At 100 days post-transplant, the cumulative incidence of grade III-IV acute GvHD occurred in 3 percent of patients receiving abatacept compared to 32 percent receiving CNI/MTX and 22 percent receiving +ATG. Patients receiving abatacept had intact immune reconstitution, significant improvement in transplantation-related mortality, no major uncontrolled infection and no increase in disease relapse. Significant survival advantages for the abatacept group were demonstrated at one year post-transplant. Overall survival improved to 85 percent (vs. 57 percent in CNI/MTX and 68 percent in +ATG controls); 79 percent of patients experienced disease-free survival (vs. 50 percent in CNI/MTX and 63 percent in +ATG controls).

The second cohort of 140 patients with human leukocyte antigen-matched unrelated donor transplants completed enrollment in November 2017, with data expected from this randomized double-blind arm of the study in the next six months.

"As a transplant physician, it's beyond heartbreaking to witness a patient develop severe acute graft-versus-host disease after having their leukemia cured through bone marrow transplant," said Kean. "To have a therapy at our disposal that safely targets just the T cells causing graft-versus-host disease would represent a major step forward in stem cell transplantation. It not only offers new hope that we can prevent graft-versus-host disease upfront, but that we can also significantly improve outcomes for patients requiring high-risk transplants."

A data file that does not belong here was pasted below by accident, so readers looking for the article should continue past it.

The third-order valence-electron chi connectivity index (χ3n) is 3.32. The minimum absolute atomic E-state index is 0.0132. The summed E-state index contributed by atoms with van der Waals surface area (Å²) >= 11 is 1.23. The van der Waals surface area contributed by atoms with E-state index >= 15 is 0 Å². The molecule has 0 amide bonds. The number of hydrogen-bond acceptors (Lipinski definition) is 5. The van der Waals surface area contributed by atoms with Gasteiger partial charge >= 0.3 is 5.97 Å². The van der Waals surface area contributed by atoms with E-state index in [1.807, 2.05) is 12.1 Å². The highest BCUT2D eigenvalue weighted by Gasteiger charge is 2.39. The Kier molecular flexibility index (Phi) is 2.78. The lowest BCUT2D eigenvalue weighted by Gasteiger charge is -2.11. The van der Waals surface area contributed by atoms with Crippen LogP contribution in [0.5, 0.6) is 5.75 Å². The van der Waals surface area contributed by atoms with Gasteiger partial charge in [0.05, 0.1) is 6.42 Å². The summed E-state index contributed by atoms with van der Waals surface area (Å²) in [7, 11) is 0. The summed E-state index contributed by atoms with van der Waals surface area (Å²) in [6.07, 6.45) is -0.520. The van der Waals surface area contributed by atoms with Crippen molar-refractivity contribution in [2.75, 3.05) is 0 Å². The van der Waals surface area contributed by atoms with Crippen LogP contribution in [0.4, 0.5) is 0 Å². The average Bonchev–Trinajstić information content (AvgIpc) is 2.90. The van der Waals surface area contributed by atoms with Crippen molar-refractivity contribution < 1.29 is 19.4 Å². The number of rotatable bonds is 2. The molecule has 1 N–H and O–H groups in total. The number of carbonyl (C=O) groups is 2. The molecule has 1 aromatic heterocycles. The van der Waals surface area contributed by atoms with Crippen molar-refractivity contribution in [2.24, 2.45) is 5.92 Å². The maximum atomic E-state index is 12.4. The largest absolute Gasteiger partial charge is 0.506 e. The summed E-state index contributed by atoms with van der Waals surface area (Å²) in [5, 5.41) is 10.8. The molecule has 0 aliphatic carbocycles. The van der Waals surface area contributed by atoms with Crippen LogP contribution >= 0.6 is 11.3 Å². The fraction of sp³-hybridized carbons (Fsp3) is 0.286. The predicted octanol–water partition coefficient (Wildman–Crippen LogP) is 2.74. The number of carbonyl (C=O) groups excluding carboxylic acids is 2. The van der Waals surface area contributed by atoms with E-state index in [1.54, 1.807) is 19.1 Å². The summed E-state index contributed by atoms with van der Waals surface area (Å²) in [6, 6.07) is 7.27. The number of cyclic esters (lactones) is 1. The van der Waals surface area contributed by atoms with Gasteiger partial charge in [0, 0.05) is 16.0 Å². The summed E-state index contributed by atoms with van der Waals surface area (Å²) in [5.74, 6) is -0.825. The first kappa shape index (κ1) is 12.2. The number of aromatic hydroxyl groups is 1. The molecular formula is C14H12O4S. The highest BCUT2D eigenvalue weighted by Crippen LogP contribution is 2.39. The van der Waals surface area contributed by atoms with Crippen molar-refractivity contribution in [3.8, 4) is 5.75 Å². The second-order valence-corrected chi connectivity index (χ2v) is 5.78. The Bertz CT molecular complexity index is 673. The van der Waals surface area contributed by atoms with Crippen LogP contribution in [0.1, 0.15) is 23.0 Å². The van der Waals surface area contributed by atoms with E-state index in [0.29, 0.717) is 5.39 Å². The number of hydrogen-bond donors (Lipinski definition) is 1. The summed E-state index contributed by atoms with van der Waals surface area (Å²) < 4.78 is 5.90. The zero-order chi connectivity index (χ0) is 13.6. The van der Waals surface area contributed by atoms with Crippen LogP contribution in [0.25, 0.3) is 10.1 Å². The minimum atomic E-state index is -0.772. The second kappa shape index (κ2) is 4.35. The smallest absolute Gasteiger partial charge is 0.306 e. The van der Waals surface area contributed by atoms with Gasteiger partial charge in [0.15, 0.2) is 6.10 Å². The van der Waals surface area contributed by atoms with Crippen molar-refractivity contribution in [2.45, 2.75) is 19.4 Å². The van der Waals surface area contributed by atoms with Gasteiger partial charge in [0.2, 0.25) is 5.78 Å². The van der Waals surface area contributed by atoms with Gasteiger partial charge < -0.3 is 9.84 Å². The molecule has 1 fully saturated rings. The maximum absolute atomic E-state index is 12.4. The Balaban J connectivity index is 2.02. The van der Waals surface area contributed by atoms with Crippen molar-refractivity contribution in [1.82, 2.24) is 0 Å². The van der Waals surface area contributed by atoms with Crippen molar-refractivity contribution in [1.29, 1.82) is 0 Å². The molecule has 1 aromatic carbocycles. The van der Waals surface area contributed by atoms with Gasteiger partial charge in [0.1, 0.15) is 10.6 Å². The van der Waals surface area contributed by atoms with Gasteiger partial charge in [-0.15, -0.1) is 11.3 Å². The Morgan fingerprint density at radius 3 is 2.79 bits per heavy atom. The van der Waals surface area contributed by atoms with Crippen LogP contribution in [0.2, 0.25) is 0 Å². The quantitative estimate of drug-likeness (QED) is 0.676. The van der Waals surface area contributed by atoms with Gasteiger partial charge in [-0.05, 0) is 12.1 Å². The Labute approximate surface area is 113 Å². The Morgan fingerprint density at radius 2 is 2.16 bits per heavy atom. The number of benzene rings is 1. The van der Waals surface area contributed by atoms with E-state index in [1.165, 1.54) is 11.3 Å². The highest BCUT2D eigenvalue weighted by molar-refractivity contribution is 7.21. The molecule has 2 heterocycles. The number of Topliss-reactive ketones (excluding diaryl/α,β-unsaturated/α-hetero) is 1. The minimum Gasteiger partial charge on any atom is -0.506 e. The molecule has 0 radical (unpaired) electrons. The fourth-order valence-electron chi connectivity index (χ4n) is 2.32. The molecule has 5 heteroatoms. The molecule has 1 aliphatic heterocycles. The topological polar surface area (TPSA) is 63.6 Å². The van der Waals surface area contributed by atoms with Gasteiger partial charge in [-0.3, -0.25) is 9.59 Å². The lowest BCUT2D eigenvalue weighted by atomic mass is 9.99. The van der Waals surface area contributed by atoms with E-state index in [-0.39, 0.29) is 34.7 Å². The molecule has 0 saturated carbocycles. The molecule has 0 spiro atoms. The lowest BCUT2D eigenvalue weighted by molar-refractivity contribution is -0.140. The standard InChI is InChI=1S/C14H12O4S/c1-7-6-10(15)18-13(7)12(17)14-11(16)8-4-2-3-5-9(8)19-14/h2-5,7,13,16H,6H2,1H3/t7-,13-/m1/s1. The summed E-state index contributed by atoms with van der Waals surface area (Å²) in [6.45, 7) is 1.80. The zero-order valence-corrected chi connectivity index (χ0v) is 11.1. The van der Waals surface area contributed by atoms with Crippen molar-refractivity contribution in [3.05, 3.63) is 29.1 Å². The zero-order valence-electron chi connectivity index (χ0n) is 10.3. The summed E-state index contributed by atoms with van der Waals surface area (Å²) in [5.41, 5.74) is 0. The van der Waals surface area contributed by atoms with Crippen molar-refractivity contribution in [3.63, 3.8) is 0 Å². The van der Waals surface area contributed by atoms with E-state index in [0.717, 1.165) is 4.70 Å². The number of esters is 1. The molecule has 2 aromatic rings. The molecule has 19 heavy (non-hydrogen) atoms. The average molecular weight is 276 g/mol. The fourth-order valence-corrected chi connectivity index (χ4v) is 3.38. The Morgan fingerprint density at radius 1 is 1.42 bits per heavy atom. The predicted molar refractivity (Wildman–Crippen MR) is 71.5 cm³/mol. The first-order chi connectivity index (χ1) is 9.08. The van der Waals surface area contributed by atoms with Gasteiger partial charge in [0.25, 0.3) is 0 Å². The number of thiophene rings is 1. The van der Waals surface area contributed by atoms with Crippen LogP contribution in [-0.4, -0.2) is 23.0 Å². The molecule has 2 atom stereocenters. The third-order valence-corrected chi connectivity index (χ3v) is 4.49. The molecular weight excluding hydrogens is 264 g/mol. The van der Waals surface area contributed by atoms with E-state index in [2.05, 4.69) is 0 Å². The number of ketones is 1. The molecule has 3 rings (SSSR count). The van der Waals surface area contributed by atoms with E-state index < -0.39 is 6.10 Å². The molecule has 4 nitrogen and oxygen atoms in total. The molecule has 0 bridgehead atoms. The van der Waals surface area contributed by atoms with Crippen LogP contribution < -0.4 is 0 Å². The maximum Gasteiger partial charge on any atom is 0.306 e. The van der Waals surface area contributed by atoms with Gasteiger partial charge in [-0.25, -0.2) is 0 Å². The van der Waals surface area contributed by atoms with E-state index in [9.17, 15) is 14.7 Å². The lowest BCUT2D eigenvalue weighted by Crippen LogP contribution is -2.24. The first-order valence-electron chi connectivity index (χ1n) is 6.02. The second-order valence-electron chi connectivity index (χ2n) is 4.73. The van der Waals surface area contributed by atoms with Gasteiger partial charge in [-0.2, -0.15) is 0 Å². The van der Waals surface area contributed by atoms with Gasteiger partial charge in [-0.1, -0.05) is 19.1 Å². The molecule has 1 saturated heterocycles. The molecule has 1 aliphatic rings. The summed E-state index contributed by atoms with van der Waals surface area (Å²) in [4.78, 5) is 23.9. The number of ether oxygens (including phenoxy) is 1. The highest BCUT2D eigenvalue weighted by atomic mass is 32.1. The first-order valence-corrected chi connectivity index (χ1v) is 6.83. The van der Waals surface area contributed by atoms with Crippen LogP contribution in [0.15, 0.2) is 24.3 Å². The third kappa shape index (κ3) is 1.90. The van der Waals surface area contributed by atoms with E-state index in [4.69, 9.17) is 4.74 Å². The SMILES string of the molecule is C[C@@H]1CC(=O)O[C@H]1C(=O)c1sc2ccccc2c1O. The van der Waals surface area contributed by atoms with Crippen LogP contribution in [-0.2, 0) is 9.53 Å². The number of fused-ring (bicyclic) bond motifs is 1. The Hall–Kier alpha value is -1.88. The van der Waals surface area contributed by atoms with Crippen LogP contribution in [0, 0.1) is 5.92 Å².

In addition to her work with abatacept, Kean is leading several research projects at Seattle Children's to develop novel approaches to predicting and preventing GvHD.
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About Seattle Children's

Seattle Children's mission is to provide hope, care and cures to help every child live the healthiest and most fulfilling life possible. Together, Seattle Children's Hospital, Research Institute and Foundation deliver superior patient care, identify new discoveries and treatments through pediatric research, and raise funds to create better futures for patients.

Ranked as one of the top children's hospitals in the country by U.S. News & World Report, Seattle Children's serves as the pediatric and adolescent academic medical center for Washington, Alaska, Montana and Idaho - the largest region of any children's hospital in the country. As one of the nation's top five pediatric research centers, Seattle Children's Research Institute is internationally recognized for its work in neurosciences, immunology, cancer, infectious disease, injury prevention and much more. Seattle Children's Hospital and Research Foundation works with the Seattle Children's Guild Association, the largest all-volunteer fundraising network for any hospital in the country, to gather community support and raise funds for uncompensated care and research. Join Seattle Children's bold initiative - It Starts With Yes: The Campaign for Seattle Children's - to transform children's health for generations to come.